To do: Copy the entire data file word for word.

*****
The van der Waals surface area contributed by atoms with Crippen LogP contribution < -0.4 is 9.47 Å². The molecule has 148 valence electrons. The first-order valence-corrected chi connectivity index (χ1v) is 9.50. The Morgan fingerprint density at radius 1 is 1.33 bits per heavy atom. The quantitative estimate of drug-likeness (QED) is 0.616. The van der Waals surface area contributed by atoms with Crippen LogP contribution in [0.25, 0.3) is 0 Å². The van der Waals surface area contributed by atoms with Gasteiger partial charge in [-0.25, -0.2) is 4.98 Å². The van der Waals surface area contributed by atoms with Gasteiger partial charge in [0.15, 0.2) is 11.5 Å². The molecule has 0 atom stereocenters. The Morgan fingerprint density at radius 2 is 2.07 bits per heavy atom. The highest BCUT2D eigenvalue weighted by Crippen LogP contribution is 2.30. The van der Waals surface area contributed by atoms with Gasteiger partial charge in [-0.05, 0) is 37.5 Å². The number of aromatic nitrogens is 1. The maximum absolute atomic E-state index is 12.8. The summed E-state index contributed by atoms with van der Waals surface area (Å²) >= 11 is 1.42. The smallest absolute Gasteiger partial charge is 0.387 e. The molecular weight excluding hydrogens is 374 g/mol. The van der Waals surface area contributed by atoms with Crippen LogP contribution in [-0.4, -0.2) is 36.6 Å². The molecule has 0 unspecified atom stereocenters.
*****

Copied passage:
The van der Waals surface area contributed by atoms with Crippen LogP contribution < -0.4 is 9.47 Å². The molecule has 148 valence electrons. The first-order valence-corrected chi connectivity index (χ1v) is 9.50. The Morgan fingerprint density at radius 1 is 1.33 bits per heavy atom. The quantitative estimate of drug-likeness (QED) is 0.616. The van der Waals surface area contributed by atoms with Crippen LogP contribution in [0.25, 0.3) is 0 Å². The van der Waals surface area contributed by atoms with Gasteiger partial charge in [-0.25, -0.2) is 4.98 Å². The van der Waals surface area contributed by atoms with Gasteiger partial charge in [0.15, 0.2) is 11.5 Å². The molecule has 0 atom stereocenters. The Morgan fingerprint density at radius 2 is 2.07 bits per heavy atom. The highest BCUT2D eigenvalue weighted by Crippen LogP contribution is 2.30. The van der Waals surface area contributed by atoms with Gasteiger partial charge in [-0.05, 0) is 37.5 Å². The number of aromatic nitrogens is 1. The maximum absolute atomic E-state index is 12.8. The summed E-state index contributed by atoms with van der Waals surface area (Å²) >= 11 is 1.42. The smallest absolute Gasteiger partial charge is 0.387 e. The molecular weight excluding hydrogens is 374 g/mol. The van der Waals surface area contributed by atoms with Crippen LogP contribution in [-0.4, -0.2) is 36.6 Å². The molecule has 0 unspecified atom stereocenters.